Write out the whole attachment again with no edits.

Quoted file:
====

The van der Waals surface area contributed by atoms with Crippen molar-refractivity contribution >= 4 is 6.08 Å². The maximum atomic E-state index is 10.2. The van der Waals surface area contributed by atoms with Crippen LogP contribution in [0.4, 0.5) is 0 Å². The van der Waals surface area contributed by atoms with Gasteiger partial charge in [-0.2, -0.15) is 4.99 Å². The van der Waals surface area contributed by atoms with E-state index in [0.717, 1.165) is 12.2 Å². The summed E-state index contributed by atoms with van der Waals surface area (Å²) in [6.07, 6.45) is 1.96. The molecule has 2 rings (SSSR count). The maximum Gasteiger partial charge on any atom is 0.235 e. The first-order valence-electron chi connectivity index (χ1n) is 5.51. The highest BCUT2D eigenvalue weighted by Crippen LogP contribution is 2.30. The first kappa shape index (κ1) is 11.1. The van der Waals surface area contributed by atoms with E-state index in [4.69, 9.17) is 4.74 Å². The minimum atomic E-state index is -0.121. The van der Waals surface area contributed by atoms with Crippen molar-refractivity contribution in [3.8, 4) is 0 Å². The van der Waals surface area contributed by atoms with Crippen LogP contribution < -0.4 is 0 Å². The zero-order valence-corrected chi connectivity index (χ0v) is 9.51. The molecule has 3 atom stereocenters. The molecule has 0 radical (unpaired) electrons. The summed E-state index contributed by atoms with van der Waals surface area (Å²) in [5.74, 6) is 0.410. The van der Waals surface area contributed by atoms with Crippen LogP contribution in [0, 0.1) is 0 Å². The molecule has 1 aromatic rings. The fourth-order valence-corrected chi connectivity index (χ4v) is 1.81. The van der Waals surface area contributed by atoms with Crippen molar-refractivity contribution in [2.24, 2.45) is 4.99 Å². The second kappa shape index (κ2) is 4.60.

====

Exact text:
The van der Waals surface area contributed by atoms with Crippen molar-refractivity contribution >= 4 is 6.08 Å². The maximum atomic E-state index is 10.2. The van der Waals surface area contributed by atoms with Crippen LogP contribution in [0.4, 0.5) is 0 Å². The van der Waals surface area contributed by atoms with Gasteiger partial charge in [-0.2, -0.15) is 4.99 Å². The van der Waals surface area contributed by atoms with E-state index in [0.717, 1.165) is 12.2 Å². The summed E-state index contributed by atoms with van der Waals surface area (Å²) in [6.07, 6.45) is 1.96. The molecule has 2 rings (SSSR count). The maximum Gasteiger partial charge on any atom is 0.235 e. The first-order valence-electron chi connectivity index (χ1n) is 5.51. The highest BCUT2D eigenvalue weighted by Crippen LogP contribution is 2.30. The first kappa shape index (κ1) is 11.1. The van der Waals surface area contributed by atoms with E-state index in [4.69, 9.17) is 4.74 Å². The minimum atomic E-state index is -0.121. The van der Waals surface area contributed by atoms with Crippen molar-refractivity contribution in [3.8, 4) is 0 Å². The van der Waals surface area contributed by atoms with Crippen LogP contribution < -0.4 is 0 Å². The zero-order valence-corrected chi connectivity index (χ0v) is 9.51. The molecule has 3 atom stereocenters. The molecule has 0 radical (unpaired) electrons. The summed E-state index contributed by atoms with van der Waals surface area (Å²) in [5.74, 6) is 0.410. The van der Waals surface area contributed by atoms with Crippen LogP contribution in [0, 0.1) is 0 Å². The molecule has 1 aromatic rings. The fourth-order valence-corrected chi connectivity index (χ4v) is 1.81. The van der Waals surface area contributed by atoms with Crippen molar-refractivity contribution in [2.24, 2.45) is 4.99 Å². The second kappa shape index (κ2) is 4.60.